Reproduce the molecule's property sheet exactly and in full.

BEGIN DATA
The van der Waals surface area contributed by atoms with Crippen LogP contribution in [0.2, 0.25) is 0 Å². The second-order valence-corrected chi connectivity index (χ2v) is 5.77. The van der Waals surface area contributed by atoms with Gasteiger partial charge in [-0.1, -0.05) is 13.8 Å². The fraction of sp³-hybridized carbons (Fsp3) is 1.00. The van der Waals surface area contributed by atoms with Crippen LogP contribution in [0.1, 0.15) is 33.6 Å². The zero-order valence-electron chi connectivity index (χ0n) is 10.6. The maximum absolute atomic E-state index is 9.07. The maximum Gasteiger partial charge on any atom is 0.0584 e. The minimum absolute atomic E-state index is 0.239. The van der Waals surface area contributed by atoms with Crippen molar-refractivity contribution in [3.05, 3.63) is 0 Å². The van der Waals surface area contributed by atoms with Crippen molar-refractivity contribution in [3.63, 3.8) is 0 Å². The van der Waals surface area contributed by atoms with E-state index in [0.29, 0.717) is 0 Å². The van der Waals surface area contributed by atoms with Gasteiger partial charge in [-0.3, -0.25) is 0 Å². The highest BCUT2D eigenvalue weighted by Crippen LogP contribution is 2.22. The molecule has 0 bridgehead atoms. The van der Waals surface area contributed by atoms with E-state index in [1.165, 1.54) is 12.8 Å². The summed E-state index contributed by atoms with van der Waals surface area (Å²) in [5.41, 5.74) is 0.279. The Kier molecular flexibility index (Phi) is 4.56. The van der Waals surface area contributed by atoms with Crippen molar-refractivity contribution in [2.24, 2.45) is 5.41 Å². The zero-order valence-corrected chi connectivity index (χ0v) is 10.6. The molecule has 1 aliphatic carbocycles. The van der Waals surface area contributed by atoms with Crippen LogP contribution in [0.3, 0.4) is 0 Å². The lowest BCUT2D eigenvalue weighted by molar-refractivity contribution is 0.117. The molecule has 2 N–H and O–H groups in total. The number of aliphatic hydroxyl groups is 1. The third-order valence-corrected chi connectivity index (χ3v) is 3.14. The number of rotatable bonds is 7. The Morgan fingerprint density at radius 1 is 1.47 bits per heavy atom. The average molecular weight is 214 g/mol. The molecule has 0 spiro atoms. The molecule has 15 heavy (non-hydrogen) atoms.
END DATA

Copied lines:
The van der Waals surface area contributed by atoms with Crippen LogP contribution in [0.2, 0.25) is 0 Å². The second-order valence-corrected chi connectivity index (χ2v) is 5.77. The van der Waals surface area contributed by atoms with Gasteiger partial charge in [-0.1, -0.05) is 13.8 Å². The fraction of sp³-hybridized carbons (Fsp3) is 1.00. The van der Waals surface area contributed by atoms with Crippen LogP contribution in [0.1, 0.15) is 33.6 Å². The zero-order valence-electron chi connectivity index (χ0n) is 10.6. The maximum absolute atomic E-state index is 9.07. The maximum Gasteiger partial charge on any atom is 0.0584 e. The minimum absolute atomic E-state index is 0.239. The van der Waals surface area contributed by atoms with Crippen molar-refractivity contribution in [3.05, 3.63) is 0 Å². The van der Waals surface area contributed by atoms with Crippen molar-refractivity contribution in [3.63, 3.8) is 0 Å². The van der Waals surface area contributed by atoms with E-state index in [0.29, 0.717) is 0 Å². The van der Waals surface area contributed by atoms with Gasteiger partial charge in [-0.3, -0.25) is 0 Å². The highest BCUT2D eigenvalue weighted by Crippen LogP contribution is 2.22. The molecule has 0 bridgehead atoms. The van der Waals surface area contributed by atoms with E-state index in [1.165, 1.54) is 12.8 Å². The summed E-state index contributed by atoms with van der Waals surface area (Å²) in [5.41, 5.74) is 0.279. The Kier molecular flexibility index (Phi) is 4.56. The van der Waals surface area contributed by atoms with Crippen molar-refractivity contribution in [2.24, 2.45) is 5.41 Å². The zero-order valence-corrected chi connectivity index (χ0v) is 10.6. The molecule has 1 aliphatic carbocycles. The van der Waals surface area contributed by atoms with Crippen LogP contribution in [0.3, 0.4) is 0 Å². The lowest BCUT2D eigenvalue weighted by molar-refractivity contribution is 0.117. The molecule has 2 N–H and O–H groups in total. The number of aliphatic hydroxyl groups is 1. The third-order valence-corrected chi connectivity index (χ3v) is 3.14. The number of rotatable bonds is 7. The Morgan fingerprint density at radius 1 is 1.47 bits per heavy atom. The average molecular weight is 214 g/mol. The molecule has 0 spiro atoms. The molecule has 15 heavy (non-hydrogen) atoms.